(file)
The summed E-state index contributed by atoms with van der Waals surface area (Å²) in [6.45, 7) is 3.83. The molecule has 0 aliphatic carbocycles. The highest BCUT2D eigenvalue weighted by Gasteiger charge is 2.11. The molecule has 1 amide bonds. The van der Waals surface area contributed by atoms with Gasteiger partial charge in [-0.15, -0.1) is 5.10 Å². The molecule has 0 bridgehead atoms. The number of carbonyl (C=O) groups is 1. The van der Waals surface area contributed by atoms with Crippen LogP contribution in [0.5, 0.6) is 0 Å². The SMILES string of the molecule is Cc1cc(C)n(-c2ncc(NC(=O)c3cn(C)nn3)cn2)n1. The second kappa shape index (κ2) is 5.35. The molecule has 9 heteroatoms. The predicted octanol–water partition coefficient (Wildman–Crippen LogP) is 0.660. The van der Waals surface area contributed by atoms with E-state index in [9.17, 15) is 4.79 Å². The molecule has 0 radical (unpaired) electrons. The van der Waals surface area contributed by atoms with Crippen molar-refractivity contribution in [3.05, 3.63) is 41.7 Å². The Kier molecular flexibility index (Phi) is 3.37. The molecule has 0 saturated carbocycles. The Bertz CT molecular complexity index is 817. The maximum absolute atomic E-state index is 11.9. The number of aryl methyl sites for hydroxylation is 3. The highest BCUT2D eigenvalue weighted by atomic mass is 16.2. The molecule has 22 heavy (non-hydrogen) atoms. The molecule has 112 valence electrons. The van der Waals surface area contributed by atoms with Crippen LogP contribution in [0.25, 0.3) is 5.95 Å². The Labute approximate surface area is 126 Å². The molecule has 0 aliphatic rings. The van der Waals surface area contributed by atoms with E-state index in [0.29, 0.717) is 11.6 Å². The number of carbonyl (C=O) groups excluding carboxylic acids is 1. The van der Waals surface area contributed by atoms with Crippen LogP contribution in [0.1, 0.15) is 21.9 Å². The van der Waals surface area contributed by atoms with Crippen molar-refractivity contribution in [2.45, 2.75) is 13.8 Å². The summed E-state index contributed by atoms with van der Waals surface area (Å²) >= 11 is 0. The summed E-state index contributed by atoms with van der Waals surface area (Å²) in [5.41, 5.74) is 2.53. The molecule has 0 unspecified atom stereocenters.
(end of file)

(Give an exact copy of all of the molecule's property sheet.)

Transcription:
The summed E-state index contributed by atoms with van der Waals surface area (Å²) in [6.45, 7) is 3.83. The molecule has 0 aliphatic carbocycles. The highest BCUT2D eigenvalue weighted by Gasteiger charge is 2.11. The molecule has 1 amide bonds. The van der Waals surface area contributed by atoms with Gasteiger partial charge in [-0.15, -0.1) is 5.10 Å². The molecule has 0 bridgehead atoms. The number of carbonyl (C=O) groups is 1. The van der Waals surface area contributed by atoms with Crippen LogP contribution in [0.5, 0.6) is 0 Å². The SMILES string of the molecule is Cc1cc(C)n(-c2ncc(NC(=O)c3cn(C)nn3)cn2)n1. The second kappa shape index (κ2) is 5.35. The molecule has 9 heteroatoms. The predicted octanol–water partition coefficient (Wildman–Crippen LogP) is 0.660. The van der Waals surface area contributed by atoms with E-state index in [9.17, 15) is 4.79 Å². The molecule has 0 radical (unpaired) electrons. The van der Waals surface area contributed by atoms with Crippen molar-refractivity contribution in [3.05, 3.63) is 41.7 Å². The Kier molecular flexibility index (Phi) is 3.37. The molecule has 0 saturated carbocycles. The Bertz CT molecular complexity index is 817. The maximum absolute atomic E-state index is 11.9. The number of aryl methyl sites for hydroxylation is 3. The highest BCUT2D eigenvalue weighted by atomic mass is 16.2. The molecule has 22 heavy (non-hydrogen) atoms. The molecule has 112 valence electrons. The van der Waals surface area contributed by atoms with Crippen LogP contribution in [0.25, 0.3) is 5.95 Å². The Labute approximate surface area is 126 Å². The molecule has 0 aliphatic rings. The van der Waals surface area contributed by atoms with E-state index in [0.29, 0.717) is 11.6 Å². The number of carbonyl (C=O) groups excluding carboxylic acids is 1. The van der Waals surface area contributed by atoms with Crippen LogP contribution in [0.1, 0.15) is 21.9 Å². The van der Waals surface area contributed by atoms with Crippen molar-refractivity contribution in [2.45, 2.75) is 13.8 Å². The summed E-state index contributed by atoms with van der Waals surface area (Å²) >= 11 is 0. The summed E-state index contributed by atoms with van der Waals surface area (Å²) in [5.41, 5.74) is 2.53. The molecule has 0 unspecified atom stereocenters.